Title: “The Secret to Strength” (強さの秘訣/Tsuyosa no Hiketsu)
Length: 24 pages
Adapts: Chapter 11 of the original web comic (15 pages)
In Short: Saitama reveals the secret to his incredible strength, and it’s unbelievable. Literally unbelievable. Literally, literally unbelievable.
Milestones: After seven chapters, the House of Evolution story arc wraps up. For the first time we learn the details of Saitama’s “harsh training”, which is just about the only explanation for his matchless strength we’re going to get for quite some time (not until Chapter 56 of the original webcomic will this thread be picked back up).
Adaptation Notes: When entering “Carnage Mode”, in the original webcomic Carnage Kabuto’s horn becomes crescent moon-shaped, making him look a bit like he has devil horns when seen from head-on. In the remake, it becomes completely vertical and comes to a single point, like a rhinoceros horn, and in addition he grows a large spike on his back. Overall Murata’s re-design of his Carnage Mode horn makes him resemble Eva Unit-01 a bit, a resemblance the anime adaptation takes and totally runs with. Though the transformation seems to make him more muscular even in the original webcomic, the remake makes this much more noticeable (and the anime version plays this up even more, having him become flat-out gigantic).
Also, Murata draws “Carnage Mode” Carnage Kabuto with bulging veins on his eyes. Is that supposed to make him see better or something?
Translation Notes: Originally, Saitama says that during the course of his training he first noticed a change after a year and a half (namely, that he had gone bald but grown stronger). For some reason, probably just a simple mistake, the Viz manga translation says “one year later” rather than a year and a half. Viz’s anime subtitles correctly say a year and a half. No biggie.
“Carnage Mode” (阿修羅モード) is a fairly straightforward name: “mode” is simply the actual English word for mode (モード/mōdo), while “carnage” is 阿修羅/Ashura, meaning the warlike Asuras of Indian mythology and by extension bloodshed and carnage, as we saw already when discussing Carnage Kabuto’s name.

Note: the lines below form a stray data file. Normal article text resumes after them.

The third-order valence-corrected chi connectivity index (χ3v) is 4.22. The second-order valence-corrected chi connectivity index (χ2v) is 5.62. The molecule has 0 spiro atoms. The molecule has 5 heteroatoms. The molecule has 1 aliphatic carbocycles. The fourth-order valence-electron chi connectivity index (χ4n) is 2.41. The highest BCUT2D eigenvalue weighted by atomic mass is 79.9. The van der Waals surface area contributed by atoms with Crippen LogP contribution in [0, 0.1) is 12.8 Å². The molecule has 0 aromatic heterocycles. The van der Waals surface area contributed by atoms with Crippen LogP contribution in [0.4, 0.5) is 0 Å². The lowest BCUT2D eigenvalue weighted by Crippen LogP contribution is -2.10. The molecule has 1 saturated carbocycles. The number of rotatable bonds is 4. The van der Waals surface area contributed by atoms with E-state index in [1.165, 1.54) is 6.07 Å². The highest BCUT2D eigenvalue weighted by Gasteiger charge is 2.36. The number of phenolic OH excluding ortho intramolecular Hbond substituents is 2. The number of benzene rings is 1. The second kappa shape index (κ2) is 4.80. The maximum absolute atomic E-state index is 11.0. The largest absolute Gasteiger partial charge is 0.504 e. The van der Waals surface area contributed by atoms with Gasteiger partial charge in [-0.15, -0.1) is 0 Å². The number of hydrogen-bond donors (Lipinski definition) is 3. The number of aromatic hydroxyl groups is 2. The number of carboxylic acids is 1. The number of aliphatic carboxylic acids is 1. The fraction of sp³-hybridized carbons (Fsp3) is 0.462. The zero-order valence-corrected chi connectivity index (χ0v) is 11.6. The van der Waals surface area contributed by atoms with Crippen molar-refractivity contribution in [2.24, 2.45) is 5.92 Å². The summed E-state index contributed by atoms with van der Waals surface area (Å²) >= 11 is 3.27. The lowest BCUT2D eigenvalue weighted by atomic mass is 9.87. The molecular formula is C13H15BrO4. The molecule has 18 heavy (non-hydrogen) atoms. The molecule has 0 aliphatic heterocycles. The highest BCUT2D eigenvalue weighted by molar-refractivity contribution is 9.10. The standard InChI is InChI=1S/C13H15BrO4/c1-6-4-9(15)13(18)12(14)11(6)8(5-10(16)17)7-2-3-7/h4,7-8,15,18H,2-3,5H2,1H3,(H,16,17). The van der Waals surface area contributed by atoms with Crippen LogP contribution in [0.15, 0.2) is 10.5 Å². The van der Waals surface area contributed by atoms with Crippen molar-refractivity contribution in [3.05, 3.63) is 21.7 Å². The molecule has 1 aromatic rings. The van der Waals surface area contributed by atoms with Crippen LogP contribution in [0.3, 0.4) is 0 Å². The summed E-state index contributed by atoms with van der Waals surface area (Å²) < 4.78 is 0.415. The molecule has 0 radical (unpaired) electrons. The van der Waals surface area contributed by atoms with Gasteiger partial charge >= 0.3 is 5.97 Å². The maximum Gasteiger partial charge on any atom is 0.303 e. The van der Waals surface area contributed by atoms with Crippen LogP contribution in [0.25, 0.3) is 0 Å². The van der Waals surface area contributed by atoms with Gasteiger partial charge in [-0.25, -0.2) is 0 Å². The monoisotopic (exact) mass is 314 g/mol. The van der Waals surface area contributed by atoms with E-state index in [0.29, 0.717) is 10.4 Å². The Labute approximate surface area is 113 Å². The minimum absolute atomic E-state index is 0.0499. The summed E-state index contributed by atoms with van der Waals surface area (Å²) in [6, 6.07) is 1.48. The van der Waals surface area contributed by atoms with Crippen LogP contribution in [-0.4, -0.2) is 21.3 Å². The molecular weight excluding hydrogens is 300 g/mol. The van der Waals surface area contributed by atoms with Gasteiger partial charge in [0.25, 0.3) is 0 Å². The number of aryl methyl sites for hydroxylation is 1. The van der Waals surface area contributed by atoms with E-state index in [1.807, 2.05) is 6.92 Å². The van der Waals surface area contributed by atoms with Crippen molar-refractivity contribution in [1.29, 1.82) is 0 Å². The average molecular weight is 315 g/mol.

In Japanese they often use the English word “menu” (メニュー/menyū) to refer to training regimens or courses of training. So in Japanese, Saitama literally talks about his “training menu”, translated in Viz as “training regimen”. I guess this is just one of the ways the Japanese use English words in ways that don’t quite line up with their original English meanings. Unless people actually do use “menu” that way in English and I’ve just never noticed. I don’t think I’ve ever seen it, but I’m also no fitness expert.
Other Notes: OK, so over in the Dragon Ball franchise you’ve got Cell, a super-powerful bug monster created by a mad scientist. In episode 157 of Dragon Ball Z, Cell is in the middle of getting knocked around by Vegeta, who’s recently finished his latest training regimen and gotten vastly stronger. He’s even taken to calling himself “Super Vegeta”, the arrogant jerk. In the Japanese version of the episode, Cell asks what “Super Vegeta” is supposed to mean (he’s not exactly the sharpest crayon), and Vegeta tells him that explaining would be a pain in the ass. In FUNimation’s English dub of the episode however…Cell asks Vegeta how he acquired such power, and Vegeta says that “I do a lot of push-ups and sit-ups. And drink plenty of juice”.
Compare this to Carnage Kabuto (a super-powerful bug monster created by a mad scientist) asking Saitama how he acquired such power, and Saitama replying that he did lots of push-ups/sit-ups/squats/running, and ate three square meals a day (including a banana for breakfast). Coincidence? Well, actually I think probably yes. ONE seems to be a DB fan (Murata definitely is), but even if we assume his English is good enough for him to follow along with the English version of the show, there’s no indication that he’s in the habit of doing so. I suppose it’s possible, but unless we hear from the man himself that this is an intentional reference, I’d just chock it up to coincidence. Crazier things have happened. Still, I had to bring it up.